True personalization is not just about a person’s facial features and colors, but about their tastes and preferences. And knowing what shades they try and select is a key data point in truly understanding each customer.”

PSFK’s Beauty Debrief reveals how brands and retailers can build better products and deliver a more personalized experience to customers. Download the full report here, or request a presentation at your office. For full access to all of PSFK’s reports, debriefs, articles and archives, become a PSFK member today.

+augmented reality
+beauty debrief
+beauty roundtable
+human connection

More in beauty


Estée Lauder Funds Awards To Support Female Scientists

Two international awards from Estée Lauder and Nature magazine are now up for grabs to celebrate the work of women in STEM

20 April 2018

Op-Ed: 5 Retail Strategies From Shoptalk For The ‘Customer-Obsessed’

YourStudio's Tom Philipson shares his takeaways from Shoptalk, which see successful brands and retailers working on unified customer journeys, rapid experimentation and community

20 April 2018

The Latest


PSFK’s CXI 2018 conference brings to life key trends in customer experience through talks and activations by pioneers at well known and new companies.

May 18, 2018 | New York City

Deena Varshavskaya is the founder and CEO of Wanelo (“wah-nee-lo,” from Want, Need, Love), the world’s largest mall, curated by people. Millions of shoppers use Wanelo to discover and buy from over 20 million products and over 350,000 stores, which include big brands and independent boutiques and sellers you’ve never heard of, all in one place on your phone. Deena started Wanelo after being frustrated with shopping in traditional malls. Her personal style didn’t fit a simple category, and she wanted to shop in more unique places. She decided to create a social network that would make it easy to discover amazing stores and products from anywhere online. Deena worked on Wanelo for more than two years using her personal savings to build the site and attract its first users. In 2011, she moved to San Francisco, and she launched Wanelo in 2012 after receiving 40 investor rejections before finally closing her first round of funding. Deena has been named one of the "Most Intriguing Entrepreneurs" for two years in a row by Goldman Sachs and was recognized by Forbes as one of "The Power Women Who Are Reinventing The Way You Shop Fashion Online." She has also been highlighted in Fast Company’s "Most Creative People in Business" list and is named as one of 15 “up-and-comers to keep an eye on” in Vanity Fair’s "Next Establishment" list. The National Retail Federation recently recognized Deena as an “Influencer” reshaping the retail industry. Originally from Siberia, Deena moved to the U.S. at the age of 16 and dropped out of Cornell University two classes short of graduating. She currently lives in San Francisco and can be followed on Wanelo, Twitter and Instagram at @siberianfruit. Check out her exclusive interview with PSFK &  HP/HP Matter here!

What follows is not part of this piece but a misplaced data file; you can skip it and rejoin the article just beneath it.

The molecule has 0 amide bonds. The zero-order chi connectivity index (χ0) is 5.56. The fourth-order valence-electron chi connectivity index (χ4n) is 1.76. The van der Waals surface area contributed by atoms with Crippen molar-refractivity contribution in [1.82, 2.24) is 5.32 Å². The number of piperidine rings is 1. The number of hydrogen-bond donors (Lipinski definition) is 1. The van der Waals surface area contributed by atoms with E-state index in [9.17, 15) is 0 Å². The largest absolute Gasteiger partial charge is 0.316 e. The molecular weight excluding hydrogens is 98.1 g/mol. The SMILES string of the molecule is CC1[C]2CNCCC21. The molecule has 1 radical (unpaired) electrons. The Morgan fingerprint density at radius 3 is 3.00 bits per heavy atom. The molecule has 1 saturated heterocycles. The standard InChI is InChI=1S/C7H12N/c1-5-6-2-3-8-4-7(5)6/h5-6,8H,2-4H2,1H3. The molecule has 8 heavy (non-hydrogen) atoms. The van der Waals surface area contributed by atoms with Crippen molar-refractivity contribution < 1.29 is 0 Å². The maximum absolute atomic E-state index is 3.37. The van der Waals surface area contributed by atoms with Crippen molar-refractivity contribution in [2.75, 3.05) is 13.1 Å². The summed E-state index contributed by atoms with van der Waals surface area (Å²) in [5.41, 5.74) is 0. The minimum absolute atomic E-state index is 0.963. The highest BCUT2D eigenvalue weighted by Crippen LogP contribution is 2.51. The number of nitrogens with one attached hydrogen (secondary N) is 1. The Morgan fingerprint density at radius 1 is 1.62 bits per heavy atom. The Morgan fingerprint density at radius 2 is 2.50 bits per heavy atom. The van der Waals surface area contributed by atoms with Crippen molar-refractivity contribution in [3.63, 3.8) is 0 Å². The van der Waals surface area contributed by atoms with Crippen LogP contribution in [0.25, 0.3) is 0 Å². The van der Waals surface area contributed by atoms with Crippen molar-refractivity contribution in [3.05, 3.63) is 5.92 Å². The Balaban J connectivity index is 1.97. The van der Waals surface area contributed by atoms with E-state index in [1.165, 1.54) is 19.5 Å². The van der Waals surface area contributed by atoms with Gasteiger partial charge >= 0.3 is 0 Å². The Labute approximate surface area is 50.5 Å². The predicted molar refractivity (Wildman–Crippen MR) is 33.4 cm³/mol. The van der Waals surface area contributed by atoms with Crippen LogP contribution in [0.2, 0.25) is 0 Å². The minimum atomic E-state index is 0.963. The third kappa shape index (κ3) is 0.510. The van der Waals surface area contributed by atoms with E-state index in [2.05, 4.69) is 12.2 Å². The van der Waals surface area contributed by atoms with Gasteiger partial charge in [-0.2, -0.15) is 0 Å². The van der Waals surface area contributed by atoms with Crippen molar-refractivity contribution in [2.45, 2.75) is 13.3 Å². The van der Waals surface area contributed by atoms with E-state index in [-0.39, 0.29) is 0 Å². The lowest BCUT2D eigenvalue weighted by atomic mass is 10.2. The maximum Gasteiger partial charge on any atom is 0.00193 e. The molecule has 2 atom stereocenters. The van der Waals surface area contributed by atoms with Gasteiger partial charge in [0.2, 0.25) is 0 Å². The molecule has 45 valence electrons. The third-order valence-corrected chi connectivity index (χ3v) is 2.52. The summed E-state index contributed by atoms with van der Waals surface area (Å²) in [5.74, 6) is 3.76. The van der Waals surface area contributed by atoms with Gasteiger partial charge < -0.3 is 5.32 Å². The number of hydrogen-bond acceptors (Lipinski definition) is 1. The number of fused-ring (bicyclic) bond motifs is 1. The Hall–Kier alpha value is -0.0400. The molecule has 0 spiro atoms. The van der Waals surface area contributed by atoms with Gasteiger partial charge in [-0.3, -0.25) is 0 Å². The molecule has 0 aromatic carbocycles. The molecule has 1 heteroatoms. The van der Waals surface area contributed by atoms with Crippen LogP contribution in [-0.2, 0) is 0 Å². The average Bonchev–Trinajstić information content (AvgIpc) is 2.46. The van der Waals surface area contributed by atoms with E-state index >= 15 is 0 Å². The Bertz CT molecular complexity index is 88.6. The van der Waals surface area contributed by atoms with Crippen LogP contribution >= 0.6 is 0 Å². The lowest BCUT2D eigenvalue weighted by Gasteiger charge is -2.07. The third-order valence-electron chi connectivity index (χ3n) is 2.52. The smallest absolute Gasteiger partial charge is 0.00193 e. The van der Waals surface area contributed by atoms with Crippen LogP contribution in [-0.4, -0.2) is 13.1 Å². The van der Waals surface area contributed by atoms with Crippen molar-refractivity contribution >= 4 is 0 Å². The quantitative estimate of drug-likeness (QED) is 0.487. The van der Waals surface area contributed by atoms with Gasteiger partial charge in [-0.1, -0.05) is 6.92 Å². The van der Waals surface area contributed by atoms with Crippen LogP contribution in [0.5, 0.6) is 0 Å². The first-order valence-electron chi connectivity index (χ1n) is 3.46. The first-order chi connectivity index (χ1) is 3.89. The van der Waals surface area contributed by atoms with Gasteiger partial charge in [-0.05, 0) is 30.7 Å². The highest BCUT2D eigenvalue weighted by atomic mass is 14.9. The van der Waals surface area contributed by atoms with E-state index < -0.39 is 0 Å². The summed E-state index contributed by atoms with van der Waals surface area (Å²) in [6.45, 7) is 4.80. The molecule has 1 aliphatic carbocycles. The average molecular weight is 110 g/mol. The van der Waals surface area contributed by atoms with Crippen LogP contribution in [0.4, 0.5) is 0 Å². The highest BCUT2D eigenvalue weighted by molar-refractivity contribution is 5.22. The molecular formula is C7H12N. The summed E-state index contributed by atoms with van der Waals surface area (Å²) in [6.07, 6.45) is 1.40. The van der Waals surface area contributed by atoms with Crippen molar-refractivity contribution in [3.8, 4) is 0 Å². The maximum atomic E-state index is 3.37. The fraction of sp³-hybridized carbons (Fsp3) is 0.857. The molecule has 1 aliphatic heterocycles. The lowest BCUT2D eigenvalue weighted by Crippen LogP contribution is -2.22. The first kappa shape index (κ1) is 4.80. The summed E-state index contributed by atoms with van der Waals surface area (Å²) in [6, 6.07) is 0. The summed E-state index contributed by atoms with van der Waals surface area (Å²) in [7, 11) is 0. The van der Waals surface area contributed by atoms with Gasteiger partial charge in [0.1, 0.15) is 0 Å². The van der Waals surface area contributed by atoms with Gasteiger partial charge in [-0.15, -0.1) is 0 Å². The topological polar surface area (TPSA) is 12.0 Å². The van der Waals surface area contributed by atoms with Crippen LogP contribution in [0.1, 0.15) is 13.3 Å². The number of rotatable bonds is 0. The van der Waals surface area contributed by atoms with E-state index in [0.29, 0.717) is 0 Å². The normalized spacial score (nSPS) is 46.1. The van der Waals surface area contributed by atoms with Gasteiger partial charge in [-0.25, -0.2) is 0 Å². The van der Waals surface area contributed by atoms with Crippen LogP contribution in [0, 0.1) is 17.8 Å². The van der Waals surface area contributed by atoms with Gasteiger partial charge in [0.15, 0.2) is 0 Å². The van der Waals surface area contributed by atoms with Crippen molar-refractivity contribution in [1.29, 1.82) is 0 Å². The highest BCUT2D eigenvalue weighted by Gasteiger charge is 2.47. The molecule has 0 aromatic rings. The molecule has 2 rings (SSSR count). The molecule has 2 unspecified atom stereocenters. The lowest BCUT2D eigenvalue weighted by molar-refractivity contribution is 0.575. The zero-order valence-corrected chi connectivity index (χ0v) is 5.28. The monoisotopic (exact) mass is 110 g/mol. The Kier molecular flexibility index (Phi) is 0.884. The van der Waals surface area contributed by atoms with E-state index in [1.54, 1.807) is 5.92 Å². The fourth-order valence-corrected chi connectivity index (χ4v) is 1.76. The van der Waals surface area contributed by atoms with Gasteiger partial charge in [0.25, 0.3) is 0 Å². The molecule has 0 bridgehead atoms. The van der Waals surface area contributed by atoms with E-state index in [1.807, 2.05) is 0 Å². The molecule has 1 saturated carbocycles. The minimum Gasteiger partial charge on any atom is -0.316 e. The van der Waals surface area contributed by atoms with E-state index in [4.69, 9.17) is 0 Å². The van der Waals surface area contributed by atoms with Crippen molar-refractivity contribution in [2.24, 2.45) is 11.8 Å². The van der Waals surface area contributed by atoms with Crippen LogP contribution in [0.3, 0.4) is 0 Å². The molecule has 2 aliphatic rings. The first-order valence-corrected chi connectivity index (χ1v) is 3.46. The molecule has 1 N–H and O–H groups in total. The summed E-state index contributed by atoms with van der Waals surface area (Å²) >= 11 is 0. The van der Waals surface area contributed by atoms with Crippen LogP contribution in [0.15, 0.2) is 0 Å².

At PSFK 2017, Studio Industries CEO Mike Lee teleported us in a time machine to the grocery store of the future, where experiences will reign over products

September 27, 2017
No search results found.